As 18-year-old Zachary drove down the road one night, his chest began hurting, his pulse raced, and he had trouble catching his breath. I’m having a heart attack, he thought. He wisely pulled over and called 911. As it turned out, Zach was having a panic attack.
When he learned later that this isolated episode had been caused by an accumulation of stress in his life, he was surprised. Zach thought he was too young to be affected by stress. As a matter of fact, stress buildup like his is becoming more common among teenagers. According to a report from the American Psychological Association, chronic stress is leading today’s teens down the road toward illness and shorter life spans. If you feel you’re on this road, it’s time to change your direction and learn how to handle your stress!
Bumps in the Road: Stress Factors
“Society puts too much pressure on teenagers,” says 16-year-old Josh. “Everything involves a test….” Do you ever feel this way?
Not only do you have to prepare for tests in all of your school subjects, but you also must pass tests to obtain a driver’s permit and license, to be placed in a new school system, and to enter college. If you have a job, you may have been required to take a test or to attend an interview before you were hired. If you play on a sports team, you had to endure try-outs. And if you’ve ever joined a performance group, such as a band or the cast of a play, more than likely you’ve experienced the audition process.
Although each person has his or her own unique set of stress factors, certain stressors tend to prove particularly troublesome for teens. In addition to tests and evaluations, which of the following are creating stress in your life?
- Family conflict
- Divorce of parents
- Re-marriage of a parent
- Moving to a new community and/or school
- Dealing with violence, such as bullying
- A schedule that’s too full
- Getting into college
- Getting a job
- Finding a direction for your life
- Body changes
- Financial problems
- Adjusting to the college environment or to life away from home
- Balancing all your activities (school, extra-curricular, home, work)
- Waiting to hear results from auditions, tests, or other evaluations
- Peer pressure
Several stress factors certainly caused a bumpy road for Zach. How many can you identify in his situation? At the end of an unsuccessful first semester of college, Zach decided not to return to school the following term. He considered transferring the next year, but was unsure where he would go or what he would study. His relationship with his parents wasn’t the best, so instead of returning home, he stayed with a friend until he could figure out what he wanted to do. He had been looking for a job, but no one seemed to be hiring, and he couldn’t get an apartment without money. He was completely unsure about what he should do next.
Caution: Stress Overload
Perhaps you’ve been thinking that, since you are young, stress does not affect your mental and physical health. More than 50% of teens surveyed had the same idea, according to the APA’s report, so you are not alone.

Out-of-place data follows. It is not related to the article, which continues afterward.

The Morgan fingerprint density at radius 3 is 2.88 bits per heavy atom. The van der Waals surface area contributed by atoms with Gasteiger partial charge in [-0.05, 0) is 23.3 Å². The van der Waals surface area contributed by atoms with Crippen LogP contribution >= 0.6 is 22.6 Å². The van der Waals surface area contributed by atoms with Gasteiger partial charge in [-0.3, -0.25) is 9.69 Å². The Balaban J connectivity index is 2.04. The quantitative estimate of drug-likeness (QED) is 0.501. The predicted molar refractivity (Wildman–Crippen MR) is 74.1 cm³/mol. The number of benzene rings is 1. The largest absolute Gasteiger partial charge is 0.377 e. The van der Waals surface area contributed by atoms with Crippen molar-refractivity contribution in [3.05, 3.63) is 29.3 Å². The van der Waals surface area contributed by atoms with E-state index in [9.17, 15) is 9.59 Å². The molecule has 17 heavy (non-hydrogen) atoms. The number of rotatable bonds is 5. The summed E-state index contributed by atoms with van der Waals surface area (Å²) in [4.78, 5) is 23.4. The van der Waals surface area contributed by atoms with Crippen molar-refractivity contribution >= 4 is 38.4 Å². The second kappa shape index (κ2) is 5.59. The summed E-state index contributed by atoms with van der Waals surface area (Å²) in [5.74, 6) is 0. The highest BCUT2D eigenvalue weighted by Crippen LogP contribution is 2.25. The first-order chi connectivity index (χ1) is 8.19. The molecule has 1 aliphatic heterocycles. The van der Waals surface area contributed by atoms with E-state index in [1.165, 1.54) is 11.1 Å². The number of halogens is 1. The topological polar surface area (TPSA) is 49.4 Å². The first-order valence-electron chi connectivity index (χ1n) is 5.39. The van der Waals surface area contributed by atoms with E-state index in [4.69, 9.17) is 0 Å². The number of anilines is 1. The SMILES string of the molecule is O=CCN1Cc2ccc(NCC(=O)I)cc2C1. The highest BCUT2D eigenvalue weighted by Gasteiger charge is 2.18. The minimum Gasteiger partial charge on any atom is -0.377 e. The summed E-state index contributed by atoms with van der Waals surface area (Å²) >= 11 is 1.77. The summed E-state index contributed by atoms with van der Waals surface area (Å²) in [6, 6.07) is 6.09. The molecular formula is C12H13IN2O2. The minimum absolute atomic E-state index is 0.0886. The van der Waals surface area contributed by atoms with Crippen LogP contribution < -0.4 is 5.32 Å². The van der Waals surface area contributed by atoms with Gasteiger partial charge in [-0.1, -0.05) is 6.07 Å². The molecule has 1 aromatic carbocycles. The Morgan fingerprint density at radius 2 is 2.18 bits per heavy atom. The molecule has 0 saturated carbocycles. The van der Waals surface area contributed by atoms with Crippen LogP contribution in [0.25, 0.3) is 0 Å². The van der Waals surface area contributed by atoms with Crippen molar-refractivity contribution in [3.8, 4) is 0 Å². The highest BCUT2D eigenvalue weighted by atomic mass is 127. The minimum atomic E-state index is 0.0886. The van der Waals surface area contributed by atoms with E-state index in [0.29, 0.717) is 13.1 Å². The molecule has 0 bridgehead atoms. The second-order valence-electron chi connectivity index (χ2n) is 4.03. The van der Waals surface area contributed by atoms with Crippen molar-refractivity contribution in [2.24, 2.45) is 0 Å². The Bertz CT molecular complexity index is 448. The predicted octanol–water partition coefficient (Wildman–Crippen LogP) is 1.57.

The truth is that both your body and mind are affected greatly by stress. Did you know that too much stress can lower your immune system function, leaving you more susceptible to illness and disease? It can also cause digestive problems, headaches, high blood pressure and muscle tension. Sometimes it might trigger an allergic reaction. Stress even has the ability to affect your memory, emotions and moods.
If you want to avoid these negative effects, you need to look out for signs of stress overload. You might experience a panic attack like Zach did, but the signs may not always be so dramatic. Watch out for these more common warning signs of too much stress in your life:
- Feeling sad or depressed
- Feeling hurried or rushed
- Moodiness or irritability
- Having trouble sleeping
- A tendency to be angry
- Feeling nervous or anxious
- Feeling overwhelmed
- Neglecting your responsibilities at home, work or school
- An inability to focus on your work
Every person reacts differently to stress, and this list certainly doesn’t include all possible warning signals. Stress is capable of causing almost any symptom or reaction and, if left unaddressed, can lead to anxiety disorders, depression—even suicide. So pay attention to the signals your body and mind give you.
Road to Stress Relief
You certainly can’t eliminate all the things that cause stress in your life, nor would you want to. After all, some of the things that can create stress are actually things you want to do. For example, although working part-time adds stress to your life, you’re glad you have the job so you can make some money. And of course, many of your stressors, such as school work or family issues, you simply can’t avoid. But you can learn to relieve some of the stress and to manage the rest of it in positive, healthy ways.
So what do you normally do when you need to chill out and relieve some stress? Below, you will find some common, not-so-healthy ways teens relieve stress and some healthier alternative routes.
*Do you watch TV or plug in a movie for a couple of hours? Do you surf the web or kill some time watching You Tube videos? Maybe you lose yourself in your favorite video game.
A good alternative: Although screen time might make you forget your worries for a little while, some physical activity might actually relieve the stress more effectively. The experts at Mayo Clinic remind us that exercise increases energy, promotes optimism, and helps the brain produce more endorphins (natural chemicals that give you a sense of well-being and satisfaction).